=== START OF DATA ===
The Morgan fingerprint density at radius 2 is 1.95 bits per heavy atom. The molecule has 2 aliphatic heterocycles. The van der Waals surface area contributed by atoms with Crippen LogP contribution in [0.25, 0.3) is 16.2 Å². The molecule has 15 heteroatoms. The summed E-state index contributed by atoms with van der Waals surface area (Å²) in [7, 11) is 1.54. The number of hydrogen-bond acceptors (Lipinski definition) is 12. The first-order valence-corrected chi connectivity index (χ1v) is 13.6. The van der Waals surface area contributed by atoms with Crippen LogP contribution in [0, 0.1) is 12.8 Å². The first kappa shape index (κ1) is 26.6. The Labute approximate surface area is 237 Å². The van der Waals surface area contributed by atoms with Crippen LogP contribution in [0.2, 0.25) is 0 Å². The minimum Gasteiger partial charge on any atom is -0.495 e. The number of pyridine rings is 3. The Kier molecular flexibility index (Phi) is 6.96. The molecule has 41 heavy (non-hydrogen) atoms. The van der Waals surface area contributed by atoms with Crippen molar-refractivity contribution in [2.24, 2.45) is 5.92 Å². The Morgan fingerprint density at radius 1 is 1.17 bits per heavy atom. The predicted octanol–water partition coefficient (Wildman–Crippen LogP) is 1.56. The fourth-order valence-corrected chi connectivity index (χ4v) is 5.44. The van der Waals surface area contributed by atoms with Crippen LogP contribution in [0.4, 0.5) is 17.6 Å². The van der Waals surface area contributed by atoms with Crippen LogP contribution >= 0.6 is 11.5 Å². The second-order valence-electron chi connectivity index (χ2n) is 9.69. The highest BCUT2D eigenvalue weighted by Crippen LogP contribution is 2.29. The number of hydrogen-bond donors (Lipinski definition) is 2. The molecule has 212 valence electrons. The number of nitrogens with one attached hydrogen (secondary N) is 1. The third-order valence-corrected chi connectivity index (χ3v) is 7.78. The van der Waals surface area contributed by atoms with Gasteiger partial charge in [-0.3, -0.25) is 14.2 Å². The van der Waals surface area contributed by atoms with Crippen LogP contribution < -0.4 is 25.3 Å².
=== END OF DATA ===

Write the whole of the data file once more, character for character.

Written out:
The Morgan fingerprint density at radius 2 is 1.95 bits per heavy atom. The molecule has 2 aliphatic heterocycles. The van der Waals surface area contributed by atoms with Crippen LogP contribution in [0.25, 0.3) is 16.2 Å². The molecule has 15 heteroatoms. The summed E-state index contributed by atoms with van der Waals surface area (Å²) in [7, 11) is 1.54. The number of hydrogen-bond acceptors (Lipinski definition) is 12. The first-order valence-corrected chi connectivity index (χ1v) is 13.6. The van der Waals surface area contributed by atoms with Crippen LogP contribution in [0, 0.1) is 12.8 Å². The first kappa shape index (κ1) is 26.6. The Labute approximate surface area is 237 Å². The van der Waals surface area contributed by atoms with Crippen LogP contribution in [0.2, 0.25) is 0 Å². The minimum Gasteiger partial charge on any atom is -0.495 e. The number of pyridine rings is 3. The Kier molecular flexibility index (Phi) is 6.96. The molecule has 41 heavy (non-hydrogen) atoms. The van der Waals surface area contributed by atoms with Crippen molar-refractivity contribution in [2.24, 2.45) is 5.92 Å². The Morgan fingerprint density at radius 1 is 1.17 bits per heavy atom. The predicted octanol–water partition coefficient (Wildman–Crippen LogP) is 1.56. The fourth-order valence-corrected chi connectivity index (χ4v) is 5.44. The van der Waals surface area contributed by atoms with Crippen LogP contribution in [0.4, 0.5) is 17.6 Å². The van der Waals surface area contributed by atoms with Crippen LogP contribution >= 0.6 is 11.5 Å². The second-order valence-electron chi connectivity index (χ2n) is 9.69. The highest BCUT2D eigenvalue weighted by Crippen LogP contribution is 2.29. The number of hydrogen-bond donors (Lipinski definition) is 2. The molecule has 212 valence electrons. The number of nitrogens with one attached hydrogen (secondary N) is 1. The third-order valence-corrected chi connectivity index (χ3v) is 7.78. The van der Waals surface area contributed by atoms with Gasteiger partial charge in [-0.3, -0.25) is 14.2 Å². The van der Waals surface area contributed by atoms with Crippen LogP contribution < -0.4 is 25.3 Å².